Get comfortable being uncomfortable

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Get comfortable being uncomfortable - your ability to do so will make a huge differenceOne of the five truths about fear, according to Susan Jeffers in her book “Feel the Fear and Do it Anyway“, is the fear will never go away as long as you continue to grow. It’s part of change.

Humans are creatures of habit and most of us have settled nicely into couch potato status in our comfort zone. The problem with that is it’s a pretty boring spot, from my stand point. For me, a fulfilling life means growth and and meeting new challenges. This means risk, fear and a host of other possibilities that make me vulnerable. Will I embarrass or humiliate myself? Will I fail?

Maybe.

Then there’s the alternative – mediocrity, boredom, stagnation, resignation. A sure path to Regret-ville.

So if you hope to live a meaningful, fulfilling, purposeful life, one that makes you excited to get out of bed in the morning, makes time fly, pushes you to the edge of frustration and then rewards you with joy, a sense of accomplishment and purpose, one that satisfies your mind, heart, body and spirit, you’re going to have to get used to being uncomfortable.

There’s a big benefit to facing our fears and stepping outside of our comfort zone. When we push through it helps reinforce our feelings of resourcefulness and resilience. Living with a constant feeling of dread makes us feel helpless and adds more stress than if we took the chance. Taking risks helps us to cultivate our power – power over our thoughts and beliefs – boosts our confidence and self-assurance that will spill out into all areas of our life. We feel like we have control, making us happier.

Exactly how does one become comfortable with discomfort?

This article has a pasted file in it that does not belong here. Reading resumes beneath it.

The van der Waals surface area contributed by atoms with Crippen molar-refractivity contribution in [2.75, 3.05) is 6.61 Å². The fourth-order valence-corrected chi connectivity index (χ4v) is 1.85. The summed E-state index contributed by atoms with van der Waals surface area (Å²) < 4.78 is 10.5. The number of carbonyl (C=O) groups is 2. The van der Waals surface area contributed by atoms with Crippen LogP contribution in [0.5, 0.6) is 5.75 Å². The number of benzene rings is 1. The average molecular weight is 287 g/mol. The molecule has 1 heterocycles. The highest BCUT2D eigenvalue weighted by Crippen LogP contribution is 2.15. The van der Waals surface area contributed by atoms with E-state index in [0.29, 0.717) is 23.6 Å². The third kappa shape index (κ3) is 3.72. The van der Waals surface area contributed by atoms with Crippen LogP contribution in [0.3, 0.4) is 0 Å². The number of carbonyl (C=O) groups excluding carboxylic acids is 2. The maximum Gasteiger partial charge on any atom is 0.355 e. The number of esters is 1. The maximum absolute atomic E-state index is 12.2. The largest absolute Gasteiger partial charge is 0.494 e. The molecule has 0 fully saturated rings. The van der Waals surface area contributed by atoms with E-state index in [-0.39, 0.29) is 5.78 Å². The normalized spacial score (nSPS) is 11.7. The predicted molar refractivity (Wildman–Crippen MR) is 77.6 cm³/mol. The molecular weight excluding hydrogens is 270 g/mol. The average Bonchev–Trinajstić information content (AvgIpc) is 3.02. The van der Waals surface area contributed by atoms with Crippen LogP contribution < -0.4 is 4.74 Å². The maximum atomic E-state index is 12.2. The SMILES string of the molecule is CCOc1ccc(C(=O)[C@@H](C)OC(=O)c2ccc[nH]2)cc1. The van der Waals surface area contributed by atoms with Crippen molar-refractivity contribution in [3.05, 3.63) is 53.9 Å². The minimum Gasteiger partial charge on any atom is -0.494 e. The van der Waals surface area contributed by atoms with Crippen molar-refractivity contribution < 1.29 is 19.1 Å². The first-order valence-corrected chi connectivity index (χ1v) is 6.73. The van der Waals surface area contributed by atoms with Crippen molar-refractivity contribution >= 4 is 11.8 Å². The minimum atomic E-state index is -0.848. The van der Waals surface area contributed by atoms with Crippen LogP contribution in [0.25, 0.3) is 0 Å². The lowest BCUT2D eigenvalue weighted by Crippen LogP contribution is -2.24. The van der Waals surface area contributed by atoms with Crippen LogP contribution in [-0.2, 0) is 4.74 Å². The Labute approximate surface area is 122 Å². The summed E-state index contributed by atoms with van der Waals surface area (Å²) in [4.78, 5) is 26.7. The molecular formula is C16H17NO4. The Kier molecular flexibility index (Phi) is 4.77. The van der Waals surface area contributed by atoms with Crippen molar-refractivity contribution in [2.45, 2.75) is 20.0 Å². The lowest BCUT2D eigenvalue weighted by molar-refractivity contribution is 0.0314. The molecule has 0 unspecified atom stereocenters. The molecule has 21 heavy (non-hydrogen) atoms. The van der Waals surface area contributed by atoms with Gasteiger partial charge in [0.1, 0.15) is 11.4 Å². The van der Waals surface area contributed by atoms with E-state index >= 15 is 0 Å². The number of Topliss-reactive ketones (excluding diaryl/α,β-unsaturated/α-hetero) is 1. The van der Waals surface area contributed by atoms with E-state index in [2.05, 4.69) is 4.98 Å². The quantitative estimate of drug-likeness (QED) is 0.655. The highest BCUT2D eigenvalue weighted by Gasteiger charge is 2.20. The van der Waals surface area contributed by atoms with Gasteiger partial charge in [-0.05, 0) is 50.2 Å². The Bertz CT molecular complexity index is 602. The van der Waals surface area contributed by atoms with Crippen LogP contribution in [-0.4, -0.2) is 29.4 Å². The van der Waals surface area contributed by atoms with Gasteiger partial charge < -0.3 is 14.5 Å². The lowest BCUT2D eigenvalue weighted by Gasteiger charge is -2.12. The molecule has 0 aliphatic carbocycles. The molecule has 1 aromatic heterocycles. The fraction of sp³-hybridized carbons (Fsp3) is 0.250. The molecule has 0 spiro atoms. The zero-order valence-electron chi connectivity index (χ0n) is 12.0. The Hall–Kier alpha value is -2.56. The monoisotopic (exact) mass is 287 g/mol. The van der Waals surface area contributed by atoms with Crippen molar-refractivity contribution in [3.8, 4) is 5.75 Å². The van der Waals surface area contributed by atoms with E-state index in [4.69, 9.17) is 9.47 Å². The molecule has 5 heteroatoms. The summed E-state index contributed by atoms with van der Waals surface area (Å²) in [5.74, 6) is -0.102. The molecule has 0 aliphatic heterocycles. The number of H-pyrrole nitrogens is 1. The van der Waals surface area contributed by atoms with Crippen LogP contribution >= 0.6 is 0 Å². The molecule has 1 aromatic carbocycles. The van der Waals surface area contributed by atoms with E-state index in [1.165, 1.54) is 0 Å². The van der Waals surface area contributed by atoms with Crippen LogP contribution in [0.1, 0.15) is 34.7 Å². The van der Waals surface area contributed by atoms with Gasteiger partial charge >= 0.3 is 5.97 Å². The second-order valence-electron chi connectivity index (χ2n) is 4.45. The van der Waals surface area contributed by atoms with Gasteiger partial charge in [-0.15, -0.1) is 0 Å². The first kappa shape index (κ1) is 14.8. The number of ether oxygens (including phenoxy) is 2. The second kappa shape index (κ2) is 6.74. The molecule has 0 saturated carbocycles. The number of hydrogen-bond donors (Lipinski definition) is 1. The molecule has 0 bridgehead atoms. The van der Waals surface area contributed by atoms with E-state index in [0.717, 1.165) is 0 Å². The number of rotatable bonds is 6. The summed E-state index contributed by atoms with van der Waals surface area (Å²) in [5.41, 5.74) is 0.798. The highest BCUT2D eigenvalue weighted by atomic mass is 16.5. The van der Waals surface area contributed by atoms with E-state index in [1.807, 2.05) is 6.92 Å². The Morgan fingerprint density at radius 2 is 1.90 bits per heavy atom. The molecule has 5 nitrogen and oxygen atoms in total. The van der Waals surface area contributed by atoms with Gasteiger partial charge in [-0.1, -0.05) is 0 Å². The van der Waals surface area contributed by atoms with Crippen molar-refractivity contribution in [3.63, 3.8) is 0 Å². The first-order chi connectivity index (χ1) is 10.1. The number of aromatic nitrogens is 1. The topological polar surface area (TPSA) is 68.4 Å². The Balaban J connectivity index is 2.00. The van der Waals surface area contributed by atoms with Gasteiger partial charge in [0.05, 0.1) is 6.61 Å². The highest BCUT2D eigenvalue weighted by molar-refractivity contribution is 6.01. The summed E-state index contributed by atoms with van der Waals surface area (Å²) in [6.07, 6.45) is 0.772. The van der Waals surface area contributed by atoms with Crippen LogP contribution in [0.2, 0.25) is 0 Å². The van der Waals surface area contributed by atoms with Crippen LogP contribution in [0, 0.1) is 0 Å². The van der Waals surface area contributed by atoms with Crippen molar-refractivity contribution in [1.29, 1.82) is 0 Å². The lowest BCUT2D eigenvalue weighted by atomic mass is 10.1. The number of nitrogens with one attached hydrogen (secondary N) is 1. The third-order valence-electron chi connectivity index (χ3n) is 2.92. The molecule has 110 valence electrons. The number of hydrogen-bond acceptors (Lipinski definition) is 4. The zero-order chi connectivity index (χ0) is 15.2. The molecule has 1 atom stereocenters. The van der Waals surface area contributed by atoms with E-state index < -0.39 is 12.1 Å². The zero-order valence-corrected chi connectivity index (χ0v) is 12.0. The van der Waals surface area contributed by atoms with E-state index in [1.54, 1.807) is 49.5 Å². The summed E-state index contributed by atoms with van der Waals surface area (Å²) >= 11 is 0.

Acknowledge your fears.

Get to the root of your fears. Look past the excuses (“I don’t have time”) and find out what’s really at the core. Take out a piece of paper and write down everything that could go wrong. What’s the worst case scenario?  What are the odds that it could actually happen? Bring those fears into the light, acknowledge and challenge them.

Preparation and practice.

Once you have your list and narrowed it down to concerns grounded in reality. Let’s say you have to give a speech, the microphone exploding is a possibility but not a probability. “Going blank” is, so what can you do to avoid that? You can do research, prepare notes, practice your speech, mediate beforehand to calm yourself or find some other pre-speech ritual or focus on a friendly face in the audience.

I’m still nervous getting up and talking in front of people and I’ve done it at least a 100 times. I’ll probably still get nervous after I’ve done it a 1000 times, but because of the preparation and practice I put in, I’m not paralyzed by it.

Focus on the positive

When we are out of our comfort zone, we tend to focus on the negatives – what if I can’t do it? What if I look foolish? What if I embarrass myself? What if other people hate it? What if I fail?

Instead, focus on the benefits – learning something new, getting a promotion, helping others, being healthier, having more energy to play with your kids, being in control of your life, conquering a fear.

One of my running routes has an uphill section that I dread. To make matters worse it is at the end of my run so I am already tired. But the minute I turn that corner I start saying my mantra “This will make me stronger”, over and over until I make it to the top of that hill. It doesn’t make it easier but it reminds me why I’m doing it.

Take small steps

If you decide to start exercising after decades of inactivity, don’t try to run a marathon or come up with ridiculous expectations of exercising for an hour a day because that’s a sure fire way to not accomplish anything (ask me how I know this…). Start small. Teeny tiny small. Like 5 minutes. Ease into it. Get up and do jumping jacks during a commercial break or take a walk after dinner. Getting started is often the hardest part so make it as non-threatening as possible.

Once you’ve started, then work on expanding your comfort zone, in small steps. When you notice yourself becoming uncomfortable (not unbearable mind you, uncomfortable), sit with it awhile. Don’t give in right away. You don’t think you could possibly do one more jumping jack? Do a couple more. And then do a couple more after that. Don’t quit on the first try. We are more resilient than we give ourselves credit. Stick with it for a little bit longer, notice the discomfort, acknowledge it but don’t give into it right away.

Change is an inevitable part of life, especially if you want to keep learning and growing. Making peace with discomfort is a skill and asset that will help you conquer just about anything.

 

 

 

 

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